Mike Fowler MAN IN CROWD
18/05/2021 - 22/05/2021
It’s hard to stand out when the crowd is busy isolating.
Mike Fowler presents a comedy show investigating the awkwardness of finding yourself as part of a team of 5 million thrust together for a common goal… trying to be as positive and adventurous as you claim you are on your dating profile while desperately trying to resist starting a Tik Tok account.
Winner – Best Debut Wellington 2019, NZICF
Winner – Best Up & Comer 2020, Wellington Comedy Awards
18 – 22 May 2021
Tue & Thu: $20
Cheap Wednesday: $15
Fri & Sat: $25
*service fee may apply
Wheelchair access on request
Occasional bad language
Strictly R18 venue
Theatre , Stand-up comedy ,
Some good laughs with little depth
Review by Emilie Hope 19th May 2021
Just as the Wellington winter starts to nip at our cheeks, the NZ International(?) Comedy Festival gives us an excuse to get out into our beloved city. One Tuesday night, Man in Crowd by Mike Fowler was that excuse. It was nice to settle into the mostly full Cavern Club for some comedy.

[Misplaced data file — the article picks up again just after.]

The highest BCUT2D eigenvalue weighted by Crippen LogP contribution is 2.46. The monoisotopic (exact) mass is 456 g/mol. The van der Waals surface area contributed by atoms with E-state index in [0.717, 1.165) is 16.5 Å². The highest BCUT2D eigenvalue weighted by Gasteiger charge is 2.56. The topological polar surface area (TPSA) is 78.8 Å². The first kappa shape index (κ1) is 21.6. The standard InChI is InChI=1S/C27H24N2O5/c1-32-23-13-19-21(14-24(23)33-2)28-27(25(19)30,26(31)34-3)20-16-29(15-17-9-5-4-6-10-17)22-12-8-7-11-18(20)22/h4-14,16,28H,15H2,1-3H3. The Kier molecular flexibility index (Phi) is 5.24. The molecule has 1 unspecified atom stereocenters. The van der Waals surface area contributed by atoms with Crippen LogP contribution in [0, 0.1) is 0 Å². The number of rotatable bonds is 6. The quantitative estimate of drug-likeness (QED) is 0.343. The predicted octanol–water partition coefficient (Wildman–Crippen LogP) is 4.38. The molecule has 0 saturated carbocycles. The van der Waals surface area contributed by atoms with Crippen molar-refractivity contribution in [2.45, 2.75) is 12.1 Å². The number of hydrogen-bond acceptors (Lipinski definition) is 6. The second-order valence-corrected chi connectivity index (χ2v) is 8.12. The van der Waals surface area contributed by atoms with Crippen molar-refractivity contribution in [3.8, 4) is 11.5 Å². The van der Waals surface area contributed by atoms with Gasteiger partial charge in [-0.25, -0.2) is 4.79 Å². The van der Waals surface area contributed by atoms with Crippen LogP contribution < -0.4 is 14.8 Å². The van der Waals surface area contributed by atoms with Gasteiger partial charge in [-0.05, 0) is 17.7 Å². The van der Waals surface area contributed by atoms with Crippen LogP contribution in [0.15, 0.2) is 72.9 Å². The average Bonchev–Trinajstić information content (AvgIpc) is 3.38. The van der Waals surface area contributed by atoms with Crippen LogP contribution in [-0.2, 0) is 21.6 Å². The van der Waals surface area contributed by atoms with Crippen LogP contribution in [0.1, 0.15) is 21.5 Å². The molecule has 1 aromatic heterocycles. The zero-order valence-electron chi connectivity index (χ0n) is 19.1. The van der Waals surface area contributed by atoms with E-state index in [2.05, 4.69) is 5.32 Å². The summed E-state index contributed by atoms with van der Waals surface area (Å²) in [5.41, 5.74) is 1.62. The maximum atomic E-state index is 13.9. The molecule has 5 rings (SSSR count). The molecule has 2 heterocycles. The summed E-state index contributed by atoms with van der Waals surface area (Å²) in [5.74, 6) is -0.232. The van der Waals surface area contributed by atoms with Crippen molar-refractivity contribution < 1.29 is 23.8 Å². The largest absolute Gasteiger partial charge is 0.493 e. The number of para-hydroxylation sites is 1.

Fowler bustles in and begins his set with a confidence that endures the entire show. He proceeds to explain that, partly though the lockdown, partly though the break-up of a six-year relationship, he did some personal growth. This is meant to be the narrative throughout the show but gets lost as he prioritises one-liners. Fowler brushes over big issues without deep diving into them and instead has a lot of jokes about masturbation, the male sex organ and a few too many punching down jokes.
The show is mostly about re-entering the dating scene in your thirties, being in your thirties and, at the very end, Schadenfreude. Fowler has some interesting perspectives, definitely on the more risqué end of the comedy spectrum – was Jesus the first capitalist? – but the string which ties all the ideas together is tenuous.
Despite the typically quiet Kiwi audience, the audience is with Fowler and he gets some good laughs out of us, me included. The PowerPoint presentation is mostly screenshots of former Facebook statuses; if you’re going to use PowerPoint, go all out or don’t do it at all. It also acts as an anchor for Fowler, returning upstage like a big cat circling a cage, contradicting his confident performance.
The show is meant to be about how Fowler found himself but I’m not sure I learn anything new about him or have any particular revelations about life. But maybe I’m not supposed to. Maybe I’m just meant to have a few laughs and not think about it too deeply. Am I disappointed at the lack of Michael Fowler Centre jokes? Of course. Was it a good show? Sure.
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